Do-C provides Löyly and a warm pillar for an authentic Finnish sauna experience you won’t find anywhere else in Japan.

Capsule hotels abound in Japan, and we’ve experienced everything from anime hunks to samurai-style hubs in Tokyo. Now though, there’s a new type of capsule stay experience about to catch on, with the enticing promise of sauna + sleep.

Called , or Do-C, the hotel takes its name from a combination of the Japanese word for “temperature” (“do”) and Celsius, highlighting their dedication to warming the body before sleep. This is what really sets them apart from other establishments, because here they offer something that no other capsule hotel has in Tokyo at the moment: an authentic Finnish sauna experience.

Our Japanese-language reporter Momo decided to spend a night at their Ebisu hotel recently (they also have a location at Gotanda), and she was pleasantly surprised with the unusual lodgings. The free space area was stylish and spacious, and had things like electric sockets, benches and tables for guests to use while eating or working on a laptop.

After checking in and paying, Momo received two keys – one for a private locker and the other for the women’s areas. Do-C occupies floors 2-9 in the building, with the women’s sleeping quarters located on floors 7 and 8 and the women’s sauna and shower on the ninth floor.

Momo went to find her sleeping berth, and was happy to find she was in a top-row capsule. She climbed up to her hole-in-the-wall for the night and was pleasantly surprised by what she found. There was a pillow, a quilt, a light, and a wall outlet with a USB port, an electric socket, and a switch to control the light and air-conditioning.

Being 157-centimetres (5.15-feet) tall, this was a roomy capsule for Momo, and while there was no television inside, that just worked to remind her that Do-C is all about sauna and sleep.

After getting acquainted with her capsule, Momo decided to head out to try the sauna experience for herself. She went back to the locker area, which had private lockers with keys and spaces for storing luggage.

Here she gathered up her amenity set, which included a cloth bag, slippers, wash towel, bath towel, a toothbrush, and some comfy loungewear, before setting off to the sauna area on the ninth floor.

When she arrived at the sauna, Momo realised that Do-C really was serious about offering an authentic Finnish sauna experience. While many capsule hotels offer communal bathing, Momo was surprised to see that there was no bath here; only showers. This sign next to the door to the washroom area gave her an idea of the setup inside.

Momo wasn’t allowed to take pictures in the sauna area, so she decided to illustrate her experience through the power of sketch. First she showered, then she stepped into the sauna, which was big enough to fit 12 people, and sat on a towel on one of the wooden benches inside. It was 90-degrees Celsius here, and there were sauna stones and water fragranced with mint for guests to experience “Löyly”, which is the steam that comes from throwing water on hot stones in a sauna.

When Momo stepped outside, she was confronted with the “Warm Pillar”, a shower setup manufactured by renowned Japanese toilet and bathroom manufacturer Toto. The warm pillar consisted of five different showers, each providing a stream of water set at varying temperatures, ranging from 15 degrees Celsius up to 30 degrees Celsius and “room temperature”.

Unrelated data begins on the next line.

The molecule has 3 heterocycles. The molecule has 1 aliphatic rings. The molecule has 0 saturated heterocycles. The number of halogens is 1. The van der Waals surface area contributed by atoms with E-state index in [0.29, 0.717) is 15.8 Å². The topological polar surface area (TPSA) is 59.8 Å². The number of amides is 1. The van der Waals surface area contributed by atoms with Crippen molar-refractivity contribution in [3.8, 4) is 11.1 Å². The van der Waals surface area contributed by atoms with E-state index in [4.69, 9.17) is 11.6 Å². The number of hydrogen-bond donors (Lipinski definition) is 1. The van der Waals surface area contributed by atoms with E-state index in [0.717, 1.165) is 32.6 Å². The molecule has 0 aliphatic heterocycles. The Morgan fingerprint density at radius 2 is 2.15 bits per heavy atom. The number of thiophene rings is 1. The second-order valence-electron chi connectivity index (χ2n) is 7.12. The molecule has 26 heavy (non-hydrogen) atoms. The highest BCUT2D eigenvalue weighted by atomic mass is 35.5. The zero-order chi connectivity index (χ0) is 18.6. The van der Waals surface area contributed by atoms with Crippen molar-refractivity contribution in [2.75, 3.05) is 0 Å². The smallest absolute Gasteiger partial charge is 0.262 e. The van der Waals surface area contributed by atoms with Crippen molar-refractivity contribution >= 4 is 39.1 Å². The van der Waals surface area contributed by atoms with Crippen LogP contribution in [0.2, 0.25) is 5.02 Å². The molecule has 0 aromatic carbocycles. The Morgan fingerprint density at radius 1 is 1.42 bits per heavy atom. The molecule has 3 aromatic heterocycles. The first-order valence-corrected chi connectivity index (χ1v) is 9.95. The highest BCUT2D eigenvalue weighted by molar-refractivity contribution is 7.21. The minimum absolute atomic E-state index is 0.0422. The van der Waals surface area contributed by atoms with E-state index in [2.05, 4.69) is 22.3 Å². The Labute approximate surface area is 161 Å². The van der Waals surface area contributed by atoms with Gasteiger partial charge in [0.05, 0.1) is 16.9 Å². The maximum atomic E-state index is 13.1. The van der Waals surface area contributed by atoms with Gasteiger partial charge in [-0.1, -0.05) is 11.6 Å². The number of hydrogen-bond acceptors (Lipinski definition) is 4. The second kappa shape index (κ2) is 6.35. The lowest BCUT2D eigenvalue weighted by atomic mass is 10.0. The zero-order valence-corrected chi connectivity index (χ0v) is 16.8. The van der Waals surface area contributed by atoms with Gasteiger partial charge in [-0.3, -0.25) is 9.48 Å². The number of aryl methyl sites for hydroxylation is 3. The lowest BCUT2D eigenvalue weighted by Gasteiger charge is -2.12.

She sat under one of the showers and pressed the button. She was expecting the water to stream out in a soft spray like a normal shower, so she was surprised when it came out more like the water from a sink faucet. The steady stream of water was something Momo had never experienced before, and while she loved the sensation on her skin, she was a little concerned with the way it cooled her back but left her stomach and thighs warm. Still, she was new to this type of experience, so she figured she might just be doing it wrong. 

One other thing that was a little concerning was the fact that her locker and sauna key was attached to a wrist band, much like how it’s done at a Japanese hot spring. However, one of the keys was left uncovered, which meant that the metal became incredibly hot to touch in the sauna, making it impossible to wear.

After leaving the sauna area feeling fully refreshed, Momo decided to create a list of tips for women wanting to visit the capsule hotel. Firstly, she recommends bringing moisturising lotion and makeup remover as these weren’t provided. Also, an eye mask is a necessity for those who prefer to sleep in darkness, due to the fact that the capsule shutter doesn’t block out the light from outside.

Also, large suitcases can be a bit of a hassle here, seeing as there’s no lift from the ground floor up to the reception area on the second floor.

Lastly, in the morning when you go to check out, the elevators can be busy so it may take some time to get down to the reception desk from the women’s floors. It’s best to leave a little earlier to avoid staying past the checkout time.

If you manage to keep these points in mind, Momo thinks you’ll have an excellent time at Do-C. She had a really sound sleep and woke up feeling rested and refreshed the next day. She also decided to have a sauna at night and in the morning as well, to really get the most out of her stay, and when asked to rate the capsule hotel out of five stars, this was the result:

Women’s Peace of Mind:★★★★

All this for 3,990 yen (US$35.43) made Momo a very happy customer!

Capsule Hotel Information:

℃ / ドシー(℃)恵比寿店
Address: Tokyo-to, Shibuya-ku, Ebisu 1-8-1
Website (English)

Photos © SoraNews24  
[ Read in Japanese ]